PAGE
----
This Week in Louisiana Agriculture

Blog

More behind the stories

Corn Harvest Update

By Karl Wiggers

WINNSBORO, LA — It’s been raining every day across much of Louisiana lately, so it’s easy to forget how hot and dry this summer was for many.

Adam Faulk, a corn farmer in Franklin Parish, hasn’t forgotten. He said the rains now are something he could have used two months ago, but are a just a nuisance interfering with harvest.

“It would rain 10 miles from us, but it never would rain on the majority of our farm,” Faulk said. “We just kept water going and it was hot and dry.”

By September, most of Louisiana’s corn acreage has been harvested and it turned out to be a good crop, in spite of the heat in Northeast Louisiana. 

“I think it turned out being mighty well, to be as dry as we had it,” Faulk said.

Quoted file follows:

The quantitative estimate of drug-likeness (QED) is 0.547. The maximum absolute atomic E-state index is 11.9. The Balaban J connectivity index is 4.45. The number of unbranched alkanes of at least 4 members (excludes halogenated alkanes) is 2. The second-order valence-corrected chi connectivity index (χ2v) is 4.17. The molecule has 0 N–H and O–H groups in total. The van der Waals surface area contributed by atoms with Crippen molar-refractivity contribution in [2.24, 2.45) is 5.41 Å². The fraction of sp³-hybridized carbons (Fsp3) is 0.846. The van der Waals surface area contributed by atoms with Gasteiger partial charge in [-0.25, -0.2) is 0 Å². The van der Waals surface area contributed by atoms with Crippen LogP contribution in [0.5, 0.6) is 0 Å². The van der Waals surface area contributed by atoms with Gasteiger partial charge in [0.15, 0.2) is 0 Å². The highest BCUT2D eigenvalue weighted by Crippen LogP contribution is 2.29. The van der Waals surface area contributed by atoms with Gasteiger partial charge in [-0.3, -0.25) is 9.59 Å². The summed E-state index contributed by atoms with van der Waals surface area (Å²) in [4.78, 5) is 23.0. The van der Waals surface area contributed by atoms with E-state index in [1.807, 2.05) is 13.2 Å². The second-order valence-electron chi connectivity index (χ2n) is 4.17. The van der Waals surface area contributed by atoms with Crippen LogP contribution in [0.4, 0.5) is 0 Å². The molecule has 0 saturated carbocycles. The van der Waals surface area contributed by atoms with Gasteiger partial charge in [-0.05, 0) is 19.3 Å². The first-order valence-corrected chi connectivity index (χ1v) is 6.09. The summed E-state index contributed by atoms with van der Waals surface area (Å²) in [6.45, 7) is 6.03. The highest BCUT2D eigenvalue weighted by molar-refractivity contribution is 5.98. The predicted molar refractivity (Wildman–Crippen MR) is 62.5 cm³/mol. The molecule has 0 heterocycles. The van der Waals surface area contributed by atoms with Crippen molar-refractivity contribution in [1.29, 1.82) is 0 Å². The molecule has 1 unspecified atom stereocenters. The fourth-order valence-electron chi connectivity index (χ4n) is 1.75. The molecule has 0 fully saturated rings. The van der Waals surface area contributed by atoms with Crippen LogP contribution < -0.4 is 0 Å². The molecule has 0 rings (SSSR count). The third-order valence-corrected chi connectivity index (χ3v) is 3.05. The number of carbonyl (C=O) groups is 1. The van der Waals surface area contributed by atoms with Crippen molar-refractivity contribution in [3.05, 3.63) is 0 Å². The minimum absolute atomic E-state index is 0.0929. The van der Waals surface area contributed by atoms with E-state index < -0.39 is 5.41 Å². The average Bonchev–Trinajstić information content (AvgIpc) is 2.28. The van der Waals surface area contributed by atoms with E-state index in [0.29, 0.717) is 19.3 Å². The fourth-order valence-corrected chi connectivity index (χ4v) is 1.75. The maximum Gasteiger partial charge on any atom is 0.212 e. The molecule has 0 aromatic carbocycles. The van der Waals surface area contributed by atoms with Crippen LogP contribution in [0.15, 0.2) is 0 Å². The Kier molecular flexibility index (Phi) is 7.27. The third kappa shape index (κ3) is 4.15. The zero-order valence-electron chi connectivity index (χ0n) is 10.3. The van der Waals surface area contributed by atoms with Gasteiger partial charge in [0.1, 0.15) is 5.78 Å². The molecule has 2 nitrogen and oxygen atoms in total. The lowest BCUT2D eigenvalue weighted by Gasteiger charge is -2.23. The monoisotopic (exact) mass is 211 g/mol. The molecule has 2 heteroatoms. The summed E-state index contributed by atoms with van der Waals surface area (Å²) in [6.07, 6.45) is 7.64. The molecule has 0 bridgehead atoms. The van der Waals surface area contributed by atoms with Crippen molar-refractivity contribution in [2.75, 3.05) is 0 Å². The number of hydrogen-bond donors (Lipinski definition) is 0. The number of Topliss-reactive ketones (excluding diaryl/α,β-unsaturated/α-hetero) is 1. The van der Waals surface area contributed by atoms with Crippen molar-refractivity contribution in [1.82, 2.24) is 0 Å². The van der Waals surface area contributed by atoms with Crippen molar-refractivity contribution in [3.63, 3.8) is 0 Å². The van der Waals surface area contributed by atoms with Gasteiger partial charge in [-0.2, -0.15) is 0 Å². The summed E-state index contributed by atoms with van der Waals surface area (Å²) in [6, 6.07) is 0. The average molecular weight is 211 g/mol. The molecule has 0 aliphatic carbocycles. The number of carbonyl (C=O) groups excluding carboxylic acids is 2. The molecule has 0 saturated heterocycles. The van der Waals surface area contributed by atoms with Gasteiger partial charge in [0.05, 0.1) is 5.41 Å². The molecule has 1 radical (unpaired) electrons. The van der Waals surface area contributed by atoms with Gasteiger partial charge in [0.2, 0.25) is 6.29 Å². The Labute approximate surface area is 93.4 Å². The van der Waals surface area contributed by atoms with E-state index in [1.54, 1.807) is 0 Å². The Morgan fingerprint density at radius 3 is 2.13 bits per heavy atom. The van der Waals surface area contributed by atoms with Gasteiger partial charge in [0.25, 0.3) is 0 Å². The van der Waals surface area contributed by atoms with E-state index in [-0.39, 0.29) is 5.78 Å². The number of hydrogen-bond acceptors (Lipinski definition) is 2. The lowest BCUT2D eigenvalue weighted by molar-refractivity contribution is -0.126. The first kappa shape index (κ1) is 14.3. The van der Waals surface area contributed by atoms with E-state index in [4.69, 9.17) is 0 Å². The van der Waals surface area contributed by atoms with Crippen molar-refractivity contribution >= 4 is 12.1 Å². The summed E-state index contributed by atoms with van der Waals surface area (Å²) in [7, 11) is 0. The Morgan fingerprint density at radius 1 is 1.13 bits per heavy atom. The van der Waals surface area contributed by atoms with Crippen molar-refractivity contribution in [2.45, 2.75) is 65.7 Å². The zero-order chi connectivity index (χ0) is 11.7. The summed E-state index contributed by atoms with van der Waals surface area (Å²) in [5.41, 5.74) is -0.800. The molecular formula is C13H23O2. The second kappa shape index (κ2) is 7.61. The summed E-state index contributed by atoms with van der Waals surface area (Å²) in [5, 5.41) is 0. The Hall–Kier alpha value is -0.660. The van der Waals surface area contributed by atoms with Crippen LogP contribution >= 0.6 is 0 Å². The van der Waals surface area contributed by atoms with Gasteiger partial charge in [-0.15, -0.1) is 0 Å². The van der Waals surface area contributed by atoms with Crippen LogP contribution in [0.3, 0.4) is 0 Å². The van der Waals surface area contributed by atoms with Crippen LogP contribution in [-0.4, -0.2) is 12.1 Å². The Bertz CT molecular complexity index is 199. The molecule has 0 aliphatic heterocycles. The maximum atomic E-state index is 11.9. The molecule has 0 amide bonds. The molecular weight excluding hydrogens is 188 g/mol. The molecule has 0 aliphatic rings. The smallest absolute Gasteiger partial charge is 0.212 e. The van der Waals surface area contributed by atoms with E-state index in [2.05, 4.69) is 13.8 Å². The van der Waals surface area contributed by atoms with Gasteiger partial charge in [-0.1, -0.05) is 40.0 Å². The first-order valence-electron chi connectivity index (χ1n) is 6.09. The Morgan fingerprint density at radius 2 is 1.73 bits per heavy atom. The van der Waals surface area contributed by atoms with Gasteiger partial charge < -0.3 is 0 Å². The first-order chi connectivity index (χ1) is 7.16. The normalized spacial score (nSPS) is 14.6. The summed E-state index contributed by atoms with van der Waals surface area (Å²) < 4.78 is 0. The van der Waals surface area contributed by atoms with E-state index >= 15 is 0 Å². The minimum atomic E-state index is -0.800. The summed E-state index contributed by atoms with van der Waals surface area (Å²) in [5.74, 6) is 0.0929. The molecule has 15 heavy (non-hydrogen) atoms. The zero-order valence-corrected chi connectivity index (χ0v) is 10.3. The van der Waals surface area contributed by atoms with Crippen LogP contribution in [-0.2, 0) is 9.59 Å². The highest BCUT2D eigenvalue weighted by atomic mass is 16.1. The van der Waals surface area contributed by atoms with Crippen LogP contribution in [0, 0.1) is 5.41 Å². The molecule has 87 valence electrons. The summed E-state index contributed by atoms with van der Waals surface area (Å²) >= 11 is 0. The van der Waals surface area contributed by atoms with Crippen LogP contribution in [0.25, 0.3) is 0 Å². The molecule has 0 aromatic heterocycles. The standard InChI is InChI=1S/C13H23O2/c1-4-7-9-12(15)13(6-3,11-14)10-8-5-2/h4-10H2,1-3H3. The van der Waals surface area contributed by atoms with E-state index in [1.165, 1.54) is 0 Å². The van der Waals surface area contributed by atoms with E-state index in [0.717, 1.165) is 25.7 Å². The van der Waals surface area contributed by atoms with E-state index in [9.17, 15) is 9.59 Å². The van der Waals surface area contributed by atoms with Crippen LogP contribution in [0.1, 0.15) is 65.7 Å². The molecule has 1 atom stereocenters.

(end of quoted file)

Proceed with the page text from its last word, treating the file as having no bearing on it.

That hot and dry weather in corn country resulted in an average crop for the state’s corn farmers overall. According to USDA’s National Agriculture Statistics Service, Louisiana farmers have harvested 420,000 acres of corn.

So far, the yield numbers from across the state confirm the average year, showing 174 bushels per acre being the average yield in 2018. This is in line with the five-year average of Louisiana corn yields, which is 175 bushels per acre.

Faulk did not have exact yield numbers, but confirmed these trends.  This year’s crop was almost completely dependent on irrigation he said.

“I think corn did mighty well for the year that we had — it wasn’t a bumper crop, and it wasn’t a bad crop — its just a good average crop."

Monica Velasquez